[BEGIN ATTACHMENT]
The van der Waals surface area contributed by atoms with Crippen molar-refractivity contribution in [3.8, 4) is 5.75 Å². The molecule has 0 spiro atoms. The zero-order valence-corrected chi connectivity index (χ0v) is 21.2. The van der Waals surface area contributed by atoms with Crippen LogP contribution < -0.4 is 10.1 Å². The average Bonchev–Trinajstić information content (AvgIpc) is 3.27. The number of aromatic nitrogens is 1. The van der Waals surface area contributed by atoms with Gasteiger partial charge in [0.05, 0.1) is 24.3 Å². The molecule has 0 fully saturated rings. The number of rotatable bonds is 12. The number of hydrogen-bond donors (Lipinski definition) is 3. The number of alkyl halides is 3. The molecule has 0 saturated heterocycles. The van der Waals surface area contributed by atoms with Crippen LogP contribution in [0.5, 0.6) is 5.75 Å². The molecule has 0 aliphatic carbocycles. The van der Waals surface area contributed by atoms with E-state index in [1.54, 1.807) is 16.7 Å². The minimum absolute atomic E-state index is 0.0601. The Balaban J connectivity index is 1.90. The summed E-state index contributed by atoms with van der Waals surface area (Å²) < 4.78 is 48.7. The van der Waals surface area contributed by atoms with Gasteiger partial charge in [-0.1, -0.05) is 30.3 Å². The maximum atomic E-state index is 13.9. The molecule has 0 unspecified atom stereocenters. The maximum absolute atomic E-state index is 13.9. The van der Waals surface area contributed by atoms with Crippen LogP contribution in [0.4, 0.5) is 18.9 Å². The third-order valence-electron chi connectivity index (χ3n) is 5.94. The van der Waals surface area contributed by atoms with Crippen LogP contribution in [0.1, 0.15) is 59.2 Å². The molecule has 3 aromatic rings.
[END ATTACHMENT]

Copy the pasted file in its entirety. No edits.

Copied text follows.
The van der Waals surface area contributed by atoms with Crippen molar-refractivity contribution in [3.8, 4) is 5.75 Å². The molecule has 0 spiro atoms. The zero-order valence-corrected chi connectivity index (χ0v) is 21.2. The van der Waals surface area contributed by atoms with Crippen LogP contribution < -0.4 is 10.1 Å². The average Bonchev–Trinajstić information content (AvgIpc) is 3.27. The number of aromatic nitrogens is 1. The van der Waals surface area contributed by atoms with Gasteiger partial charge in [0.05, 0.1) is 24.3 Å². The molecule has 0 fully saturated rings. The number of rotatable bonds is 12. The number of hydrogen-bond donors (Lipinski definition) is 3. The number of alkyl halides is 3. The molecule has 0 saturated heterocycles. The van der Waals surface area contributed by atoms with Crippen LogP contribution in [0.5, 0.6) is 5.75 Å². The molecule has 0 aliphatic carbocycles. The van der Waals surface area contributed by atoms with E-state index in [1.54, 1.807) is 16.7 Å². The minimum absolute atomic E-state index is 0.0601. The Balaban J connectivity index is 1.90. The summed E-state index contributed by atoms with van der Waals surface area (Å²) < 4.78 is 48.7. The van der Waals surface area contributed by atoms with Gasteiger partial charge in [-0.1, -0.05) is 30.3 Å². The maximum atomic E-state index is 13.9. The molecule has 0 unspecified atom stereocenters. The maximum absolute atomic E-state index is 13.9. The van der Waals surface area contributed by atoms with Crippen LogP contribution in [0.4, 0.5) is 18.9 Å². The third-order valence-electron chi connectivity index (χ3n) is 5.94. The van der Waals surface area contributed by atoms with Crippen LogP contribution in [0.1, 0.15) is 59.2 Å². The molecule has 3 aromatic rings.